On Tuesday, the CDC recommended a third dose for children as young as 5 who are “moderately to severely” immunocompromised, 28 days after their second shot. This guidance for immunocompromised children (including kids who’ve had an organ transplant or are taking medications that suppress the immune system) are in line with guidance for adults whose bodies don’t mount a good immune response to the COVID-19 vaccines.
Yes, though you might be asked to stick around the waiting room so health care providers can monitor them for (extremely rare) allergic reactions that can occur after any vaccination.
“If the child has a history of anaphylaxis or other severe allergies, then the observation time after the injection may be 30 minutes instead of 15,” said Dr. Anne Liu, an infectious disease specialist with Stanford Hospital and Clinics and the Lucile Packard Children’s Hospital. Children who have been prescribed an EpiPen for any reason should bring it to their vaccine appointment, Liu added.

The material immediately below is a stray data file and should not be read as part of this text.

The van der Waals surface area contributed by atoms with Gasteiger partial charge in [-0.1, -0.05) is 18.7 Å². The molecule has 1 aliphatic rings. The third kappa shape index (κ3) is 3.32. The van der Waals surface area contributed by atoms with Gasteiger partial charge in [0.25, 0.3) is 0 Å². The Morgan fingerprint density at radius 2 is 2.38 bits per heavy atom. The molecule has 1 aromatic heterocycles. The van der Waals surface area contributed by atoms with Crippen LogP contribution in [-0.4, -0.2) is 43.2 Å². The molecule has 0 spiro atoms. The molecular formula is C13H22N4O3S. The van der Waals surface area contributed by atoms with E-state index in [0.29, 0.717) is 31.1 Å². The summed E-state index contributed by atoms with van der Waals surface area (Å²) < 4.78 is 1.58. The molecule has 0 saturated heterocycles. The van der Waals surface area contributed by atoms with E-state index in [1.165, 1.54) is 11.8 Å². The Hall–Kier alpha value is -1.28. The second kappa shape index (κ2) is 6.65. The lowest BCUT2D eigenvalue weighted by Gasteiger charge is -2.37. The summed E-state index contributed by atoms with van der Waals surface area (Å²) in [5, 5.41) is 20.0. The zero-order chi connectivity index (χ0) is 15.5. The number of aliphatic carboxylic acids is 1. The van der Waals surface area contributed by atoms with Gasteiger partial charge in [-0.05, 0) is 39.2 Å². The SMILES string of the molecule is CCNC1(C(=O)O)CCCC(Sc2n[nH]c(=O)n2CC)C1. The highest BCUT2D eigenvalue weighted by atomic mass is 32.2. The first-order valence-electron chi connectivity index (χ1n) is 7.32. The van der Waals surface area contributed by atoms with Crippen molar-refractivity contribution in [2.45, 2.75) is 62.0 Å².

As with adults, children with an allergy to an ingredient in Pfizer’s COVID-19 shouldn’t take it. You can find a list of ingredients in Pfizer’s vaccine for kids ages 5 to 11 on the FDA’s fact sheet.
According to the CDC, your child may get other vaccines when they go in for their COVID shot without waiting 14 days between appointments. Flu shots can be given to children ages 6 months and older.
The information contained in this article is for educational and informational purposes only and is not intended as health or medical advice. Always consult a physician or other qualified health provider regarding any questions you may have about a medical condition or health objectives.